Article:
THEATER Sarah Cameron Sunde will be standing in the water at Aquatic Park this Friday. She’ll stand from low tide, at 9:26 that morning, through high tide at 4:09 in the afternoon, and back to low tide again at 10:31 that night. Thirteen hours and five minutes of being still, while everything around her changes.
When it comes to the near and distant impacts in store from sea level rise brought on by the planet’s changing climate, Bay Area residents might be expected to know more than most. The bay’s distinctive shape is already being modified by creeping water levels. New efforts at shoreline protection are underway, but with an expected rise of six feet by the end of the century, the bay and San Francisco are destined to be different places no matter what.
How conscious we are of that fact remains a question. It’s one thing to know the figures and another to “feel the rise,” as Sunde puts it in her invitation to locals. For the New York–based theater director and interdisciplinary artist, the awesome movement of the daily tide shift acts as a visceral metaphor for larger cycles, and momentous changes afoot. Even those who choose to watch from the shore might grasp something of this larger theme, tucked into an ephemeral moment, merely by registering the bay’s embrace of a human tidal gauge.
That, anyway, is Sunde’s hope as she embarks on the third iteration of her 36.5 Water Project. The venture began last August in Maine, while Sunde was at an artist residency near Bass Harbor. But its roots go back a little further, to 2012 and Hurricane Sandy.
“When Hurricane Sandy hit New York,” she says, “it was the first time I truly, deeply understood that everything is temporary.” This despite being married to a water engineer from the Netherlands, whose first impression of New York City was tantamount to a liver specialist encountering Dean Martin. “And I didn’t believe him,” she admits. “Then [the hurricane] hit, and I understood. It changed the way I think about these things.” Sunde realized there was a real and dangerous deficit in long-term vision. “We know how to rally after a disaster but there’s no forward, future thinking.”
Sunde — whose theatrical work has largely revolved around her position as deputy artistic director of New York’s New Georges theater company, as well as her role as the foremost American translator and director of the famed contemporary Norwegian playwright Jon Fosse — was at that time also moving away from new play development toward her roots in more experimental, devised performance-making with a group of interdisciplinary collaborators collectively known as Lydian Junction. Its experiments, informed in part by the writing of Norwegian writer Knut Hamsun and by issues of sustainability in the arts, explore art’s relation to suffering and sacrifice.
“In Maine, I was thinking about all these things. I was thinking about New York sinking. I was thinking about art and sacrifice and suffering, sustainability. And I was on this bay, this tidal bay, where there is a ten-and-a-half foot tidal shift. That meant that it was a mudflat during low tide, and then during high tide it was a bay, a full-on bay of water. I had never seen the environment change so drastically with the tide before. I was watching this huge rock out in the bay get swallowed. There was something really beautiful about this.”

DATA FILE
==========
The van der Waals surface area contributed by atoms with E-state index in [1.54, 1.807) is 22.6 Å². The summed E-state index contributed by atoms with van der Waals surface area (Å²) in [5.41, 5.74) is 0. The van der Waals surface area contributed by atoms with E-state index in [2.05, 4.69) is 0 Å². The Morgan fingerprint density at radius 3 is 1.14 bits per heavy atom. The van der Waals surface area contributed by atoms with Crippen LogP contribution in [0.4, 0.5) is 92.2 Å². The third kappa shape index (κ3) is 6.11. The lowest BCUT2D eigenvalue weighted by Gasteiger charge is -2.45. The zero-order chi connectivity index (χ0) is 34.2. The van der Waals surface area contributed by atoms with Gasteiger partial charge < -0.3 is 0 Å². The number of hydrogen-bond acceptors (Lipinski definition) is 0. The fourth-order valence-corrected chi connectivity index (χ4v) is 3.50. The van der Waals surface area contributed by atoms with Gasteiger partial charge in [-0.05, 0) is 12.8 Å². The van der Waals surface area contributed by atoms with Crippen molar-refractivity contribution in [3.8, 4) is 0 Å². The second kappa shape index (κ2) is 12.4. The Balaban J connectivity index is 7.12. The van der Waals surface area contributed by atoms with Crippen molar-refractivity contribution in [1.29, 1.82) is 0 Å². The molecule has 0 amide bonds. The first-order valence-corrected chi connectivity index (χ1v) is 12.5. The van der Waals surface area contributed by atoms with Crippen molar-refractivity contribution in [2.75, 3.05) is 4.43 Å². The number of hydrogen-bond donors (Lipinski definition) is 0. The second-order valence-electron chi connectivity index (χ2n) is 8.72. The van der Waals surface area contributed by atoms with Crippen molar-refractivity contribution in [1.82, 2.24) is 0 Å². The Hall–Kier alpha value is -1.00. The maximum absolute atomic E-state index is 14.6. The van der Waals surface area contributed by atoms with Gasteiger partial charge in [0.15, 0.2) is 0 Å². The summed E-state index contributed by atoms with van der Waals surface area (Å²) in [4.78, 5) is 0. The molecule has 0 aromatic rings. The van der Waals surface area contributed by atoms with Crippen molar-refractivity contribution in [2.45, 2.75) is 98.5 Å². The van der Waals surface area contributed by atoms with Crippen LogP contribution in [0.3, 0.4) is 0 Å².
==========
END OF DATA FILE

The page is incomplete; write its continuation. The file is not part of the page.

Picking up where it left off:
Suddenly, an image came to her director’s eye.
“I thought, I see a human being standing there up to the neck, and then the water going back down again. I thought, I have to do this. How can I create this spectacle? I thought about my collaborators and I thought, shit, they’re not going to do it; I guess I’m going to have to do it myself. I decided to do it three days later because it was my half birthday — I always try to do something that is related to my own tracking of time. I’m a little obsessed with time, the expansion, the contraction of it, the perception, all of it, the routine, the anti-routine. That’s why it’s called 36.5, because I turned 36 and a half that day.”
Since then, Sunde has developed some more thinking around the shape of her piece and its intentionally simple design. She plans to travel to six continents, drawn to places with some personal connection. (Having grown up in Palo Alto, Sunde has roots in the Bay Area that run especially deep.) Each iteration will involve specific local partnerships. Aptly enough, the after party for Friday’s performance takes place at the Long Now Foundation at nearby Fort Mason. And the number in the title ends up being significant in several ways: The average person needs 36.5 cubic meters of water a year; at the current rate of climate change, oceans could rise 36.5 inches by the century’s end; and ditching the decimal point leaves the number of days in a year. The connotations underscore the way the personal and universal remain deeply entwined here.
The invitation to the public to test the waters with her, meanwhile, adds a new wrinkle in this globetrotting project, granting space for direct participation in the experience. At the same time, it means the performance becomes a collective action, however peripheral or absurd it may appear on the surface. Small steps just might sound greater depths. *
36.5 WATER PROJECT
Fri/15, 9:26am-10:31pm, free
Hyde at Jefferson, SF